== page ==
Bill and account collectors attempt to collect payment for overdue bills. Growth in this profession is expected to be high as there is high turnover and expansion in call centers is expected.
In this free career guide, you will learn how to be a successful bill collector.
Bill Collector Summary
- Employment of bill and account collectors is projected to grow by about 19 percent over the 2008-18 decade, which is faster than average for all occupations.
- Most jobs in this occupation require only a high school diploma, though many employers prefer workers with some customer service experience.
- Job prospects should be favorable, especially for those with related work experience.
Working as a Bill Collector
Bill and account collectors, often called collectors, attempt to collect payment on overdue bills. Some are employed by third-party collection agencies, while others—known as in-house collectors—work directly for the original creditors, such as mortgage and credit card companies, healthcare providers, and utilities.
The duties of bill and account collectors are similar across the many different organizations in which they work. First, collectors are called upon to locate and notify consumers or businesses with delinquent accounts, usually over the telephone, but sometimes by letter. When debtors move without leaving a forwarding address, collectors may check with the post office, telephone companies, credit bureaus, or former neighbors to obtain the new address. This is called “skip tracing.” Computer systems assist in tracing by automatically tracking when individuals or companies change their addresses or contact information on any of their open accounts.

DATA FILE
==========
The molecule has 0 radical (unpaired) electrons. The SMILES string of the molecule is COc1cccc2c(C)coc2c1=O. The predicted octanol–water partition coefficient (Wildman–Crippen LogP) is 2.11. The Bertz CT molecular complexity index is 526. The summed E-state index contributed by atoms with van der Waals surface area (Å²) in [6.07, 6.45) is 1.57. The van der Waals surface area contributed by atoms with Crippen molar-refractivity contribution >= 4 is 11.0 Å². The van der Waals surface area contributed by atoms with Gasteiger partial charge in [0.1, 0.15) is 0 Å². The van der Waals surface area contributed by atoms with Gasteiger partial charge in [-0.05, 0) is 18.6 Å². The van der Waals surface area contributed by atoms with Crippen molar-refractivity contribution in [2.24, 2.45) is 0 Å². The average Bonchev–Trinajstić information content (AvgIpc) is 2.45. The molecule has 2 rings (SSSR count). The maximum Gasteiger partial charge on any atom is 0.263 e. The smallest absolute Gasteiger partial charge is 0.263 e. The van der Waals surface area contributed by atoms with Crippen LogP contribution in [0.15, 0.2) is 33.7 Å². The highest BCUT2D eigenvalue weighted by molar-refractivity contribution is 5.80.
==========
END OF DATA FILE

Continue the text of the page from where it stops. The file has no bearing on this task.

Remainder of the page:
Once collectors find debtors, they inform them of the overdue accounts and solicit payment. If necessary, they review terms of sale, or credit contracts. Good collectors use their listening skills to attempt to learn the cause of delinquencies. They generally have the authority to offer repayment plans or other assistance to make it easier for debtors to pay their bills. In many cases, they are able to find payment solutions that will allow the debtor to pay off their accounts. They may also offer simple advice or refer customers to debt counselors.
If a consumer agrees to pay, the collector records this commitment and checks later to verify that the payment was made. If a consumer fails to pay, the collector prepares a statement indicating the consumer’s delinquency for the credit department of the establishment. In more extreme cases, collectors may initiate repossession proceedings, disconnect service, or hand the account over to an attorney for legal action. Most collectors handle other administrative functions for the accounts assigned to them, including recording changes of address and purging the records of the deceased.
Because people are very sensitive about their financial problems, collectors must be careful to follow applicable Federal and State laws that govern their work. The Federal Trade Commission requires that a collector positively identify the delinquent account holder before announcing that the purpose of the call is to collect a debt. The collector must then issue a statement—often called a “mini-Miranda”—that lets the customer know that he or she is a collector. Collectors also face many State laws that govern how they must proceed in doing their work. Most companies use electronic systems to help collectors remember all laws and regulations governing each call.